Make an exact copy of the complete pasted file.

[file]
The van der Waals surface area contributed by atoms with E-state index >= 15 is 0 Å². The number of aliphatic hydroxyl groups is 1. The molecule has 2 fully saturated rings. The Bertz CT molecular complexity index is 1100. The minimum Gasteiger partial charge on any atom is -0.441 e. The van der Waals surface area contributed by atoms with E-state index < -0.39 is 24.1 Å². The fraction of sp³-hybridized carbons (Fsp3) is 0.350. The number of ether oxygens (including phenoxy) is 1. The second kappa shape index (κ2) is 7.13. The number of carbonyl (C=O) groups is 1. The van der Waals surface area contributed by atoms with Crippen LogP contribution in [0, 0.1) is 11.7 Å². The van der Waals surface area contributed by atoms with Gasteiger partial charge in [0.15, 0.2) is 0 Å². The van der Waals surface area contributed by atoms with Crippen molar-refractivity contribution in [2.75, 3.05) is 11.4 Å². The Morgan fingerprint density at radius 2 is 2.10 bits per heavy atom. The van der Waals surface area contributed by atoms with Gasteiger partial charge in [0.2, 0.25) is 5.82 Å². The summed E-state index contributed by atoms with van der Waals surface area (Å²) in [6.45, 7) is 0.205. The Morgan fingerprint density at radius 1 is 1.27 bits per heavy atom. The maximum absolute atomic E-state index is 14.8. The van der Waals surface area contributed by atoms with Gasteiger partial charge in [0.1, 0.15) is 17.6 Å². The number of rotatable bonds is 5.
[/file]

The van der Waals surface area contributed by atoms with E-state index >= 15 is 0 Å². The number of aliphatic hydroxyl groups is 1. The molecule has 2 fully saturated rings. The Bertz CT molecular complexity index is 1100. The minimum Gasteiger partial charge on any atom is -0.441 e. The van der Waals surface area contributed by atoms with E-state index < -0.39 is 24.1 Å². The fraction of sp³-hybridized carbons (Fsp3) is 0.350. The number of ether oxygens (including phenoxy) is 1. The second kappa shape index (κ2) is 7.13. The number of carbonyl (C=O) groups is 1. The van der Waals surface area contributed by atoms with Crippen LogP contribution in [0, 0.1) is 11.7 Å². The van der Waals surface area contributed by atoms with Gasteiger partial charge in [0.15, 0.2) is 0 Å². The van der Waals surface area contributed by atoms with Crippen molar-refractivity contribution in [2.75, 3.05) is 11.4 Å². The Morgan fingerprint density at radius 2 is 2.10 bits per heavy atom. The van der Waals surface area contributed by atoms with Gasteiger partial charge in [0.2, 0.25) is 5.82 Å². The summed E-state index contributed by atoms with van der Waals surface area (Å²) in [6.45, 7) is 0.205. The Morgan fingerprint density at radius 1 is 1.27 bits per heavy atom. The maximum absolute atomic E-state index is 14.8. The van der Waals surface area contributed by atoms with Gasteiger partial charge in [0.1, 0.15) is 17.6 Å². The number of rotatable bonds is 5.